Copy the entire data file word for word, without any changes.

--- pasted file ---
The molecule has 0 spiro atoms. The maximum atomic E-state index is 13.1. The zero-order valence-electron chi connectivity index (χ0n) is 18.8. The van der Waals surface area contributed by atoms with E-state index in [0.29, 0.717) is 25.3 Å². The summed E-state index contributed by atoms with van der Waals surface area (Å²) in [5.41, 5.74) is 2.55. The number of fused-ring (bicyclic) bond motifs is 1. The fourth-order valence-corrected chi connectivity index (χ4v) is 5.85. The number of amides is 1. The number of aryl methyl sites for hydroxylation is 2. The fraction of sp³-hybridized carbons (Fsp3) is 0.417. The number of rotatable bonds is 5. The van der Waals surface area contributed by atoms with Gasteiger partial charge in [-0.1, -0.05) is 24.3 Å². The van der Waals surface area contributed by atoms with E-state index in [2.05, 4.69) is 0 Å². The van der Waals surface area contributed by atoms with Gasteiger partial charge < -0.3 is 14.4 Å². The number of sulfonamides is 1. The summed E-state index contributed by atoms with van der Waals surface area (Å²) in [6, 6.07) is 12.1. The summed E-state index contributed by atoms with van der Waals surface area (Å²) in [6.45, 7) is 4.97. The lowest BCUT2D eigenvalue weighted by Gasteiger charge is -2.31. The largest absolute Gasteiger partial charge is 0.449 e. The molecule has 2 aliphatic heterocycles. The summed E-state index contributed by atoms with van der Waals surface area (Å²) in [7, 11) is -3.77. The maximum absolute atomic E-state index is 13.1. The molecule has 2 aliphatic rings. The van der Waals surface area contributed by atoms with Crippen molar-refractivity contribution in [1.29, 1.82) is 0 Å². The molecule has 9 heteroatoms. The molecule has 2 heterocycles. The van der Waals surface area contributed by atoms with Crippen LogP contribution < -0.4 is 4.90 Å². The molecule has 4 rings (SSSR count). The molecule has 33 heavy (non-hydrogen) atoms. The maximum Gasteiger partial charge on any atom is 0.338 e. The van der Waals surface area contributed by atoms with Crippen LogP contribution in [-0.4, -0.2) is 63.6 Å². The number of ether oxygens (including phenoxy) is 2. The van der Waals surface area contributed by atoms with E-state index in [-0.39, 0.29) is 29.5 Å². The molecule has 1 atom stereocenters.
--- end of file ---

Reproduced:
The molecule has 0 spiro atoms. The maximum atomic E-state index is 13.1. The zero-order valence-electron chi connectivity index (χ0n) is 18.8. The van der Waals surface area contributed by atoms with E-state index in [0.29, 0.717) is 25.3 Å². The summed E-state index contributed by atoms with van der Waals surface area (Å²) in [5.41, 5.74) is 2.55. The number of fused-ring (bicyclic) bond motifs is 1. The fourth-order valence-corrected chi connectivity index (χ4v) is 5.85. The number of amides is 1. The number of aryl methyl sites for hydroxylation is 2. The fraction of sp³-hybridized carbons (Fsp3) is 0.417. The number of rotatable bonds is 5. The van der Waals surface area contributed by atoms with Gasteiger partial charge in [-0.1, -0.05) is 24.3 Å². The van der Waals surface area contributed by atoms with E-state index in [2.05, 4.69) is 0 Å². The van der Waals surface area contributed by atoms with Gasteiger partial charge < -0.3 is 14.4 Å². The number of sulfonamides is 1. The summed E-state index contributed by atoms with van der Waals surface area (Å²) in [6, 6.07) is 12.1. The summed E-state index contributed by atoms with van der Waals surface area (Å²) in [6.45, 7) is 4.97. The lowest BCUT2D eigenvalue weighted by Gasteiger charge is -2.31. The largest absolute Gasteiger partial charge is 0.449 e. The molecule has 2 aliphatic heterocycles. The summed E-state index contributed by atoms with van der Waals surface area (Å²) in [7, 11) is -3.77. The maximum absolute atomic E-state index is 13.1. The molecule has 2 aliphatic rings. The van der Waals surface area contributed by atoms with Crippen molar-refractivity contribution in [1.29, 1.82) is 0 Å². The molecule has 9 heteroatoms. The molecule has 2 heterocycles. The van der Waals surface area contributed by atoms with Crippen LogP contribution < -0.4 is 4.90 Å². The molecule has 4 rings (SSSR count). The molecule has 33 heavy (non-hydrogen) atoms. The maximum Gasteiger partial charge on any atom is 0.338 e. The van der Waals surface area contributed by atoms with Crippen LogP contribution in [-0.4, -0.2) is 63.6 Å². The number of ether oxygens (including phenoxy) is 2. The van der Waals surface area contributed by atoms with E-state index in [-0.39, 0.29) is 29.5 Å². The molecule has 1 atom stereocenters.